A mechanic for Otis Elevator Company, who regularly services downtown Washington department stores, was shopping with his wife on his day off.

The store's woman elevator operator, who had never seen him out of uniform, greeted him with, "Hello, George. I didn't recognize you with your clothes on."

Result: One red-faced mechanic, one stammering elevator operator, several bemused passengers, and one peevish wife.

If nothing more, a rule of elevator etiquette had been broken, says a social psychologist who has spent more time than most studying people on elevators.

The rule: Don't talk to people you know if people you don't know are on the elevator.

Layne Longfellow of the Health Education Institute at Phoenix (Ariz.) Baptist Hospital believes that just as we have rules for expected behavior in libraries, movie theaters and supermarkets, we have them for elevators.

They are unwritten rules, he says, but they exist. Here they are:

Keep your face forward.

No eye contact.

Keep your hands folded in front of you, except when the elevator is crowded.

Then keep your hands at your side.

No touching.

No talking to strangers.

Stop talking with acquaintances when strangers get on.

And why is there a need for rules?

"Elevators," says Longfellow, "put us physically closer to strangers than we want to be."

If you don't believe these rules exist, he suggests trying this experiment the next time you get on an elevator:

Face the rear, establish eye contact, stand right next to another person and start a conversation. You're now forcing intimacy, says Longfellow, and your elevator companions will back off.

Those are just the basics. There's more, says Longfellow, who once was asked to discuss lift logic on a radio talk show. The interview took place in an elevator. Some of his other observations:

Numbers: Most of you keep your eyes glued to the lighted row of floor numbers because: 1) It helps you know where you are and in which direction you are going. 2) It enhances your peripheral vision, allowing you to keep an eye on elevator companions without looking at them directly. 3) You think it wills the elevator faster to your destination.

Division of Space: When you are the only person on board, you stand either near the control panel, or with your back to the rear wall. When there are two on board, you divide the space in half; each takes a side wall. When there are three, the space is divided in thirds; two claim a side wall, the third gets the back wall. If you are the fourth person to enter, you will look around, size up the situation and put yourself in the center, but forward near the door. If you are fifth on, you will see those on the two sides move to the back wall on either side of the other back-wall person. The fourth person shuffles to a side wall, and you take the other side or stand front center.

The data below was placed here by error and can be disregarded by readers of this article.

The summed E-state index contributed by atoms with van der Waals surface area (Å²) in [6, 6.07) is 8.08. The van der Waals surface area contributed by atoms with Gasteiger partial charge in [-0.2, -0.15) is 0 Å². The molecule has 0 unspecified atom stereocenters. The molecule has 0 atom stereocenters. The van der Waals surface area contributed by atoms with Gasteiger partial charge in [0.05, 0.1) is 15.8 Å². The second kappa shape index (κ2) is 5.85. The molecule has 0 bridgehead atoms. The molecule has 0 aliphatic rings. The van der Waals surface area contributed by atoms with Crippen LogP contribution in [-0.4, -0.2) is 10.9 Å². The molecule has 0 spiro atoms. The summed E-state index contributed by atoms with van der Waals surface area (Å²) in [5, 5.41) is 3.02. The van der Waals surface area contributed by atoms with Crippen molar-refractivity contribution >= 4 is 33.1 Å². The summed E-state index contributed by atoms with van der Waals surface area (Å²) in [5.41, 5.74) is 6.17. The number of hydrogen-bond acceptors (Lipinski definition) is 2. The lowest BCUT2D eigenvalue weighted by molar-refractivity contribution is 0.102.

Pets: "Pets create a feeling of discomfort for fellow passengers unless they are cute pets. When cute pets and/or babies are on board, people are allowed to break the rules and talk to the pets, the babies and their owners."

Romance: If you meet your true love on an elevator, you are living out a popular fantasy. While it's against the rules of human behavior to talk to strangers on board, if you want to start something, this could be the place.

Control: If you are a take-charge personality, you may go out of your way to stand near the control panel. But don't be surprised if another passenger reaches across -- no matter how awkward -- to press his own floor button rather than risk a breach of rules by asking you to do the honors.

Constant Button Pushing: Unnecessary. The heat from your hand the first time you press is enough to signal the car to your floor. Yet some keep at it, thinking it relieves the frustration created by waiting or the embarrassment of standing around doing nothing.

Women and Elevators: Etiquette may dictate by tradition that women enter first and leave first, but forget the rules if the woman happens to be standing at the rear of the car. Adds Letitia Baldrige, who has revised and expanded "The Amy Vanderbilt Complete Book of Etiquette" (Doubleday), "This is ridiculous in this new world where women are out for the same jobs."

Smoking on Elevators: In 37 states and Washington, D.C., it is against the law to light up a cigarette, cigar, pipe or other flame-carrying device in an elevator. In D.C., it's punishable by a $300 fine or 10 days in jail if someone prosecutes. (It's not yet restricted in Arkansas, Connecticut, Delaware, Idaho, Indiana, Kentucky, Louisiana, Maine, Mississippi, Oklahoma, Utah, Vermont or Wyoming.)

For etiquette commentary here, Longfellow defers to Baldrige, who says, "It's a serious breach of health safety, as well as a breach of manners to smoke on elevators, but if you're going to point this out to an elevator companion, wait until you are off.

"You don't want to be confined with someone who may not like this speech and could turn on you."